Some Thoughts About The New Yorker

When Forbes published that op-ed a few weeks ago suggesting that Amazon replace local libraries, the condemnation was swift and fast. It was too late, of course- as soon as any hare-brained idea is placed into the public, it’s only a matter of time before it begins its slide towards the mainstream of social, cultural and political thought. Soon, what seemed like an unthinkable suggestion in that op-ed will start showing up in more conservative writing and media, and then finally “nonpartisan” (and I use that term VERY loosely) and leftist publications. Even simply taking the time to refute an idea gives it power. That’s the perniciousness of ideas. They can’t actually be defeated through reasoned argument or intelligent discourse or even force of arms- the was an entire world war about Nazis being bad, and we still have them rallying. Ideas can only be marginalized and suppressed, never destroyed.

As bad of an idea as privatizing libraries is, it at least has a coherent ideological framework behind it: the worship of money above all things. The article framed privatization as a cost-saving move for taxpayers of course, and even if we take that as the genuine impetus for the idea (as opposed to being a bonanza for Amazon), both the goal itself and the motivation to pursue the goal is money. Forbes is a magazine about making money. It doesn’t make it right, but it at least makes sense that Forbes would be the place to publish such a piece.

The true danger comes from the wolves in sheep’s clothing, the people who claim to be above it all and presenting discourse and ideas for its own sake. No one does anything for its own sake, but people and organizations like to act as if they are, that their motivations rise above the baseness of pursuing profit. The decision by David Remnick and the New Yorker to invite Steve Bannon to their festival, is the perfect example of this behavior. Hiding behind the fig leaf of putting Bannon and his ideology in front of a hostile crowd (which Bannon loves anyway), the organization made a purely money-based decision. Trump’s election has been a windfall for news organizations, both due to the coverage of his racist, sexist campaign and the collective pearl-clutching which resulted after he won. Liberals had no idea what to do besides write “This is not the America I know” on every form of social media they use and suddenly start buying newspapers again.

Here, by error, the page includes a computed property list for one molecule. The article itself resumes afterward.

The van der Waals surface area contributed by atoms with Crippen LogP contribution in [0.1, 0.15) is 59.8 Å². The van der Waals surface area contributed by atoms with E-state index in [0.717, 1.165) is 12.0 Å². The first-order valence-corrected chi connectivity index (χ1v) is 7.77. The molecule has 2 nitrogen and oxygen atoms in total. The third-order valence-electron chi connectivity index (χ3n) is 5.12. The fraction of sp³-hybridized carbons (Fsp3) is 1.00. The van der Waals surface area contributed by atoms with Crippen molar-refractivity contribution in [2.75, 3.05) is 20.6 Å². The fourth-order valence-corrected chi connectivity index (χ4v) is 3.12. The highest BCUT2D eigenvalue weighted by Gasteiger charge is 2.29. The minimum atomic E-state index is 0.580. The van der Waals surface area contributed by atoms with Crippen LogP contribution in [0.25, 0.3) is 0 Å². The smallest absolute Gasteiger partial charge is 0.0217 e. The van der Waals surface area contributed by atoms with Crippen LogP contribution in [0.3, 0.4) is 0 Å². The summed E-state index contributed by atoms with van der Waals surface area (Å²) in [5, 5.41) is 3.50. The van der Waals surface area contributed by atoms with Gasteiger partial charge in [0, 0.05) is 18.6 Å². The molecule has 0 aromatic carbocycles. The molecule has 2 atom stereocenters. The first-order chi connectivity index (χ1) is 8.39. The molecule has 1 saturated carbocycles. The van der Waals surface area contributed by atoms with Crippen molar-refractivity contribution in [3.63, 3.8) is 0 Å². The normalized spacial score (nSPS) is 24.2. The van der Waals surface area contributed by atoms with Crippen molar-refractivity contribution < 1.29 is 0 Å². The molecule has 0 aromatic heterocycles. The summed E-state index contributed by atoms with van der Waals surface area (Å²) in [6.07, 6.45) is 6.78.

The New Yorker is no exception- they had their highest month of subscriptions EVER the month that Trump was inaugurated. This isn’t about ideas or hostility to Bannon. This is all about money, from Sean Spicer being invited to the Emmys to Anthony Scaramucci being a featured speaker at a Forbes event. Left or right, up or down, like they said on The Wire over and over again: follow the money.

And the money is the grease which lets ideas slide into the mainstream. You don’t have to go to Breitbart to get your racist white supremacist fix anymore, the New Yorker will bring it to you! Or MSNBC, or CNN, or the New York Times or any other news organization because you’re going to tune in and watch it. They’ll poo-poo it, but they’ll also give it a stage and eat up the advertising and subscription revenue from disgusted and scared people hate-watching as immigrants are targeted, people of color are terrorized and refugees are turned back to the various human meat grinders around the world. But hey, it makes a buck, so the psychopaths who run our media will give a minute of their time to the psychopaths who run our government. Unlike Forbes, the New Yorker will just make us feel morally superior about it while they play us.

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